Article published in the The Globe and Mail Metro (Ontario Edition) written by Sean Silcoff. 13 Jul 2016
Canadian startups are benefiting from a buoyant market for early-stage investors, but those that get bigger and more successful encounter a serious shortage when seeking larger growth capital venture investments, according to two reports from Canadian early-stage financing organizations.
A survey this week by the National Angel Capital Organization – which represents “angels,” or wealthy individuals who invest directly in startups – finds the market for angel investments was “significantly more buoyant in 2015 than in 2014.”
According to NACO, 24 local angel network organizations across Canada reported total investments made by their members increased by 18 per cent yearover-year while the amount invested increased by 27 per cent. A total of 32 organizations that reported data for 2015 said their members made a combined 283 investments in 2015 totalling $134-million. NACO reported investment activity by angel groups “has increased substantially, albeit erratically, since 2012.”
More significantly, said NACO chief executive Yuri Navarro, is how the angel investing landscape has evolved in Canada. Less than a decade ago, a typical angel investor was a “lone wolf” who might write a cheque of up to $50,000 to a startup, and never invest in the firm again, he said. Average angel investment rounds totalled about $150,000, he said.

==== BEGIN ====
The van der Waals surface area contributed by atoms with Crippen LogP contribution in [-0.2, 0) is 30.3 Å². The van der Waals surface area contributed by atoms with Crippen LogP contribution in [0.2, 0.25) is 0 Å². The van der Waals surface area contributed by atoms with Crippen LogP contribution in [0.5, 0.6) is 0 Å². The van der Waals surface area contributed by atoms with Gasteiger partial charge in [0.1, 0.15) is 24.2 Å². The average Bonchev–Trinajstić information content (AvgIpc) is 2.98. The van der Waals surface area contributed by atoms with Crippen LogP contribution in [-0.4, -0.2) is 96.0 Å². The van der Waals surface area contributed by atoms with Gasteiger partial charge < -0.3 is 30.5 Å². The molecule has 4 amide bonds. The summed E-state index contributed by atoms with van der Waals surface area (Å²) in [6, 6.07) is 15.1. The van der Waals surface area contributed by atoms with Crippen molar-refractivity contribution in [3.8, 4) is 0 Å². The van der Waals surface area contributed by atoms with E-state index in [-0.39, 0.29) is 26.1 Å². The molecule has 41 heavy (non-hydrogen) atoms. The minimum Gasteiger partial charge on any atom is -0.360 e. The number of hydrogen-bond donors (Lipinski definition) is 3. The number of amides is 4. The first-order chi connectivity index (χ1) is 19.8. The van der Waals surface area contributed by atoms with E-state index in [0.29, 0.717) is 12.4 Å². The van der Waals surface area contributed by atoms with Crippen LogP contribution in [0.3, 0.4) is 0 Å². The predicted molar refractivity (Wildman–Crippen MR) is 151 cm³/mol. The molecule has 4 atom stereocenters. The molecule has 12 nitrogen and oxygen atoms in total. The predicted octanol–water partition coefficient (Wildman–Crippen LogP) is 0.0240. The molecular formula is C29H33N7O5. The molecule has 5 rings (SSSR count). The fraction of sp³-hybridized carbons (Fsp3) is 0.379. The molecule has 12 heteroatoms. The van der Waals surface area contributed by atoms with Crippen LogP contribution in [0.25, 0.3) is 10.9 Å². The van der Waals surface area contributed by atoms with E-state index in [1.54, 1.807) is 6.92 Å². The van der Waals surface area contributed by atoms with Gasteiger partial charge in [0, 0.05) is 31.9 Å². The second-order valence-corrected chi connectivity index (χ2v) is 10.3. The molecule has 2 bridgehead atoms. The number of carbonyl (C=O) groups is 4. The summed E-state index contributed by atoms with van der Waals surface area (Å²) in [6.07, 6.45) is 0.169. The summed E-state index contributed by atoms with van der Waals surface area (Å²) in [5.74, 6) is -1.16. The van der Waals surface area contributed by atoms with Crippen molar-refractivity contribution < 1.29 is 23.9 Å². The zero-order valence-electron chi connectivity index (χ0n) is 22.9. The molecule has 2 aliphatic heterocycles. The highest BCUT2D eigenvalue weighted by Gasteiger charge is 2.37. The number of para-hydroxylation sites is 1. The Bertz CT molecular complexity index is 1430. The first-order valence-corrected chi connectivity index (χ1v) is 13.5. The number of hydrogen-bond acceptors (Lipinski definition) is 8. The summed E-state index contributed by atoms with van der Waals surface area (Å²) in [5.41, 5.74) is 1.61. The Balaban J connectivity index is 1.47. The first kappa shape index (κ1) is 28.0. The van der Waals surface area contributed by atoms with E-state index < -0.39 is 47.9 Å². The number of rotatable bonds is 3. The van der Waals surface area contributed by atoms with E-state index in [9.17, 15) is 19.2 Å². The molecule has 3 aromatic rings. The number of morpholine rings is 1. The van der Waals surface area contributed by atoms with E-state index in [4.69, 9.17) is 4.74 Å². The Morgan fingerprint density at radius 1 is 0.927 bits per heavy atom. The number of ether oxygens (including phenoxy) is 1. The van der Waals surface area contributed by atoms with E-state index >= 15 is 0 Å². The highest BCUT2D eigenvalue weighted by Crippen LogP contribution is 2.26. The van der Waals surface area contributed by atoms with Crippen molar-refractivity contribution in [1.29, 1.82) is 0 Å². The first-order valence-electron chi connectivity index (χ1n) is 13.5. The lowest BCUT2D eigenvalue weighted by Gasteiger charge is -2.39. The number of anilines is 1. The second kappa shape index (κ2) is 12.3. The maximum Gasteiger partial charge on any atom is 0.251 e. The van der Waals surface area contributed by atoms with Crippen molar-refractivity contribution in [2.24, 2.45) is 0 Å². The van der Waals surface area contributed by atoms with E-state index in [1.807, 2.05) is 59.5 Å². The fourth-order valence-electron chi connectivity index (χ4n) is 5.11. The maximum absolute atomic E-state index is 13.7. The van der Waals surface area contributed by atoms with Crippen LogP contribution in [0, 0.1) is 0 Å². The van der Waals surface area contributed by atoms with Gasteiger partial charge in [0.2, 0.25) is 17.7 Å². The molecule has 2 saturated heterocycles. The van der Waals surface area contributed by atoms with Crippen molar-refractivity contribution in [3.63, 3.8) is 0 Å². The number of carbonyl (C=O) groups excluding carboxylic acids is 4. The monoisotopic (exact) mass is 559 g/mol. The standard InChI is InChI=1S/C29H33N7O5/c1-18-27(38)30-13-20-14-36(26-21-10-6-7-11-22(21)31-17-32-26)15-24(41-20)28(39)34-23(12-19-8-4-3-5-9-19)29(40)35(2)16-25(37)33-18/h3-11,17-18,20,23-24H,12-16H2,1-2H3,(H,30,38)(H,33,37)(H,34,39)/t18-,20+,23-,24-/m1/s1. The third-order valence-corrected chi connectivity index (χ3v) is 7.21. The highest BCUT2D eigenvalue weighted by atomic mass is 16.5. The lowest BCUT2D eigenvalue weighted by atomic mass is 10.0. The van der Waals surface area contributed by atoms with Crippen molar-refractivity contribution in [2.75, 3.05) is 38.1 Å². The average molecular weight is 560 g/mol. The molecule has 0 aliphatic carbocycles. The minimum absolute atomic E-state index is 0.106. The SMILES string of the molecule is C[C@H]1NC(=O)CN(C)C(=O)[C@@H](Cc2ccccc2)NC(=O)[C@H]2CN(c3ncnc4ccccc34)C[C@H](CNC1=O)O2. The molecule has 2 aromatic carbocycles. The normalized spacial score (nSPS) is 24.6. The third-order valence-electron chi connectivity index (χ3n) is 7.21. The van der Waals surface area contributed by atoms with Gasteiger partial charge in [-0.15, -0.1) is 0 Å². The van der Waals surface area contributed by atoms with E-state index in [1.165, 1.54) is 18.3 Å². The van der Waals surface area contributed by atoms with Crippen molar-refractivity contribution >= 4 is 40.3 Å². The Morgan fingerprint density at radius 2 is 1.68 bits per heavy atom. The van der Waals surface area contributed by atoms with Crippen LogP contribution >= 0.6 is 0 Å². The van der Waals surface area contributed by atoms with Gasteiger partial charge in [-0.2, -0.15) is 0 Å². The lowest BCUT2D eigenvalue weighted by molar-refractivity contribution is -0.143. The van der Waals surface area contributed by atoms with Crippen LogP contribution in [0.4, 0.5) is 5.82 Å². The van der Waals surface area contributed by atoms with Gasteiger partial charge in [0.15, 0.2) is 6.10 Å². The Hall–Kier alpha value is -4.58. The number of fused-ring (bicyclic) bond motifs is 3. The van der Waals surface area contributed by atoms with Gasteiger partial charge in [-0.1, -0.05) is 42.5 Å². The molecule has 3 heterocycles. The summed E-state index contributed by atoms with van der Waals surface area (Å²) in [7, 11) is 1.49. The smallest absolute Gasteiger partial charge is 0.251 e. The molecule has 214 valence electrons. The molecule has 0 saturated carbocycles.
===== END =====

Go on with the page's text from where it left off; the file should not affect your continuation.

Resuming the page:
Now, “instead of putting in $50,000 and hoping for the best,” angels are keeping tabs on the companies they fund and bringing in other angels to invest alongside them, Mr. Navarro said. As a result, the average angel investment round is closer to $1.2-million, and angels are likelier to participate in follow-on fundraising rounds by their portfolio companies. Follow-on investing “is something angels never used to do and now they’re doing it frequently,” Mr. Navarro said. “This tells us the angel market is starting to mature.”
That is consistent with another report this month by Vancouver venture capital firm Yaletown Partners. But that isn’t necessarily a cause for celebration. Yaletown found Canada “disproportionately invests in seed and early-stage companies,” which have seen their share of venture investments increase to 58 per cent last year from 38 per cent in 2013. During that time, total investment in later-stage deals declined by more than 40 per cent – in sharp contrast to the United States, where later stage investment doubled. (Another report earlier this year painted a more upbeat picture, as Thomson Reuters noted the number of companies that raised $20-million or more in venture financings last year was more than double the level in 2014, fuelling one of the strongest years for VC financings on record in Canada.)
Yaletown found there is too little capital spread too thinly across Canadian tech companies compared to the United States, and that the lower amounts of capital available for Canadian companies hamper their competitive position and dampen their value when they either sell out or go public.
Yaletown, one of several venture funds pressing the government to pump more money into the startup ecosystem through a sequel to the Conservative administration’s Venture Capital Action Plan, argued Canada faces a $1-billion “emerging growth capital gap” and that the gap is growing by $250-million a year.